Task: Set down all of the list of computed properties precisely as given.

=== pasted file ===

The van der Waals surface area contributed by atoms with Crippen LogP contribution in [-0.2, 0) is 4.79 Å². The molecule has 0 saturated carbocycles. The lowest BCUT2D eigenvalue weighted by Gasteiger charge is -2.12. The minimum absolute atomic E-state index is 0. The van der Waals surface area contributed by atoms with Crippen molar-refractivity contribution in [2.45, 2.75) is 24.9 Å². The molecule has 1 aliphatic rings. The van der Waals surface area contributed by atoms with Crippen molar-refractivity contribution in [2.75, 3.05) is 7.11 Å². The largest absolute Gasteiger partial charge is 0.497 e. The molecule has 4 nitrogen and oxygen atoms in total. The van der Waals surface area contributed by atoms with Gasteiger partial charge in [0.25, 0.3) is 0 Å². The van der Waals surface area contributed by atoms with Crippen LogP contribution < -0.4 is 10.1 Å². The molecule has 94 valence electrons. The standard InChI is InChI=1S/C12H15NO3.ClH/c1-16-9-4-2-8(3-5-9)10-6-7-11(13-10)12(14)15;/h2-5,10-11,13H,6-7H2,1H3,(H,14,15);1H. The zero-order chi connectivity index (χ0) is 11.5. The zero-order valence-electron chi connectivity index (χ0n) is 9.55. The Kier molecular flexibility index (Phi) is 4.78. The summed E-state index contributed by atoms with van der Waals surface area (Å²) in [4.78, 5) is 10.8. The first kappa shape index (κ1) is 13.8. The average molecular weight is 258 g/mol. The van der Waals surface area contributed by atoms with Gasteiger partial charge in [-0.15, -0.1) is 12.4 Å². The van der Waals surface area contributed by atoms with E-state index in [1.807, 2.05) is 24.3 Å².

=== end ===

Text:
The van der Waals surface area contributed by atoms with Crippen LogP contribution in [-0.2, 0) is 4.79 Å². The molecule has 0 saturated carbocycles. The lowest BCUT2D eigenvalue weighted by Gasteiger charge is -2.12. The minimum absolute atomic E-state index is 0. The van der Waals surface area contributed by atoms with Crippen molar-refractivity contribution in [2.45, 2.75) is 24.9 Å². The molecule has 1 aliphatic rings. The van der Waals surface area contributed by atoms with Crippen molar-refractivity contribution in [2.75, 3.05) is 7.11 Å². The largest absolute Gasteiger partial charge is 0.497 e. The molecule has 4 nitrogen and oxygen atoms in total. The van der Waals surface area contributed by atoms with Gasteiger partial charge in [0.25, 0.3) is 0 Å². The van der Waals surface area contributed by atoms with Crippen LogP contribution < -0.4 is 10.1 Å². The molecule has 94 valence electrons. The standard InChI is InChI=1S/C12H15NO3.ClH/c1-16-9-4-2-8(3-5-9)10-6-7-11(13-10)12(14)15;/h2-5,10-11,13H,6-7H2,1H3,(H,14,15);1H. The zero-order chi connectivity index (χ0) is 11.5. The zero-order valence-electron chi connectivity index (χ0n) is 9.55. The Kier molecular flexibility index (Phi) is 4.78. The summed E-state index contributed by atoms with van der Waals surface area (Å²) in [4.78, 5) is 10.8. The first kappa shape index (κ1) is 13.8. The average molecular weight is 258 g/mol. The van der Waals surface area contributed by atoms with Gasteiger partial charge in [-0.15, -0.1) is 12.4 Å². The van der Waals surface area contributed by atoms with E-state index in [1.807, 2.05) is 24.3 Å².